Feminist Philosophers

News feminist philosophers can use

Dan Sperber’s response to an invitation from Pogge June 20, 2016

Filed under: Uncategorized — jennysaul @ 10:06 pm

Dan Sperber has sent us this to share:

The letter below that I just sent in response to an invitation by Profs. Pogge and Meldolesi (and that I posted on Facebook) may be relevant:
Dear Prof. Meldolesi,

I am very surprised by this invitation to a conference on on Albert Hirschman’s Legacy that you co-organise with Professor Thomas Pogge from Yale. Even if he were, implausibly, to think he is unjustly accused (see https://sites.google.com/site/thomaspoggeopenletter/), Professor Pogge should not, until he has cleared his name (if he can), even think of organising an academic conference: asking people to participate to a conference of which he is a co-organizer is tantamount to asking them to pretend that Prof. Pogge’s moral authority is not at issue, that, for instance, the academic benefit conferred by such an invitation couldn’t be used by him as what he might consider an aid to seduction and what might be better described as a tool of sexual harassment. To accept such an invitation is, in fact, to give him tacit support. When, moreover, the conference involved is intended to honor the legacy of a man of such moral integrity as Albert Hirschman, this is just sick.

This is a serious matter. I will post this letter on Facebook and other web venues.


Dan Sperber


SAF at Central APA 2017, CFP

Filed under: Uncategorized — KateNorlock @ 4:45 pm

Society for Analytical Feminism

Feminist Philosophy in the Analytic Tradition


SAF Session at the Central Division APA, Sheraton Kansas City at Crown Center, Kansas City, MO, March 1-4, 2017

The Society for Analytical Feminism invites submissions for a session at the 2017 Central Division APA meetings.

Deadline for submissions: August 8, 2016.

The Society seeks papers that examine feminist issues by methods broadly construed as analytic, or discuss the use of analytic philosophical methods as applied to feminist issues. Authors should submit full papers of a length appropriate to a 20-minute presentation time. Please delete all self-identifying references from your submission to ensure anonymity.

Send submissions as a word attachment to Kathryn Norlock

(kathrynnorlock at gmail dot com).

Graduate students or underfunded professionals whose papers are accepted will be eligible for the Society’s $250 Travel Stipend. Please indicate in your email if you fall into one of these categories and wish to be considered for the stipend.


The Society for Analytical Feminism provides a forum where issues concerning analytical feminism may be openly discussed and examined. Its purpose is to promote the study of issues in feminism by methods broadly construed as analytic, to examine the use of analytic methods as applied to feminist issues, and to provide a means by which those interested in Analytical Feminism may meet and exchange ideas. The Society meets yearly at the Central Division meetings of the APA and frequently organizes sessions for the Eastern Division and Pacific Divisions.

Membership in the Society is open to all who are interested in and concerned with issues in Analytical Feminism. Annual dues are $25 for regularly employed members, $15 for students, unemployed, underemployed, and retired members. For more information about SAF, including membership form, please visit our website.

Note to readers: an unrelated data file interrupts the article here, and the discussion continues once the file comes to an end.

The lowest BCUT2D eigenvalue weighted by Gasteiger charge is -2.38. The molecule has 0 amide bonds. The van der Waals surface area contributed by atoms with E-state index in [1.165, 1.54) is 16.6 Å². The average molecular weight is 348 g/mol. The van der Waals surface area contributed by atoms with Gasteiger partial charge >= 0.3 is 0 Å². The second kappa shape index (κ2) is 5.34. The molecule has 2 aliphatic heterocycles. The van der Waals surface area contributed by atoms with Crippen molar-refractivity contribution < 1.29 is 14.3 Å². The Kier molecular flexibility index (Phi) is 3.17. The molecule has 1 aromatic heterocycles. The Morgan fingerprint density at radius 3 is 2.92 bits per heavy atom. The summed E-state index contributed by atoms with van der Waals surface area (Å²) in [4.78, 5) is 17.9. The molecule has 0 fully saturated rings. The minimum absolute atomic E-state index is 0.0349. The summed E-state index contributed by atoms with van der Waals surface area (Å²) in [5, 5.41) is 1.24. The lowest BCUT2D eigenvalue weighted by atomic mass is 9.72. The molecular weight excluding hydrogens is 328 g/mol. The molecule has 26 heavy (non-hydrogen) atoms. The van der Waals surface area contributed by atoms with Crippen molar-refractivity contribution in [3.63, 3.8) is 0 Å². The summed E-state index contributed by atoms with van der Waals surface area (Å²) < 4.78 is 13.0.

Jo Cox

Filed under: Uncategorized — Monkey @ 3:19 pm

Readers will no doubt have heard this on the news already, but I am moved to mark this event here. British MP, Jo Cox, was brutally murdered last Thursday, in what seems to have been a terrorist attack by a right-wing extremist. Jo Cox was elected very recently. She did a lot of work to try and improve things for refugees. Such work was apparently the motive for her assassination.

There is so much more that I could write, but I will leave you with just this – the statement made by her husband, Brendan Cox:

Today is the beginning of a new chapter in our lives. More difficult, more painful, less joyful, less full of love. I and Jo’s friends and family are going to work every moment of our lives to love and nurture our kids and to fight against the hate that killed Jo.

She would have wanted two things above all else to happen now, one that our precious children are bathed in love and two, that we all unite to fight against the hatred that killed her. Hate doesn’t have a creed, race or religion, it is poisonous.

There are a great number of articles about this online right now if you want to know more. Here is one from Aljazeera.


Further information regarding the Pogge allegtions (UPDATED) June 19, 2016

Filed under: sexual harassment,Uncategorized — philodaria @ 5:46 pm

UPDATE 6/20/2016: An “Open Letter Regarding Thomas Pogge” has been signed by over 160 academics, including most of the members of Yale University’s Department of Philosophy as well as the department chair; you can add your name to the letter by clicking on the middle tab at the top of the letter.

From the Huffington Post, regarding allegations of quid pro quo:

In her affidavit, obtained by HuffPost, Aye said she met Pogge at a conference in 2013, and began emailing with him soon after. He offered to help her career, she said, stating early on in an email, “lots of job openings cross my desk, so maybe I can help you find a place where you can be productive in the [global justice] universe.” She said she always denied his offers. Their relationship became intimate during his visits to Europe in late 2013.

But Aye said she decided in early 2014 to “warn other women” that Pogge had deceived her repeatedly, including hiding that he had been married for about 30 years.

Pogge has denied acting inappropriately with any graduate students.

Aye believed she was one Pogge’s “secret mistresses,” she wrote in her affidavit, and that some of the other women were graduate students for whom he’d written recommendations. She alleged these relationships bordered on being “quid pro quo” arrangements.

Pogge wrote in an email to HuffPost that he had written a recommendation for one of the students he became intimately involved with, but said he did so before he “had any romantic relation with her.” He said he was familiar with her academic work because he had taught her in the summer of 2010.

And regarding Columbia: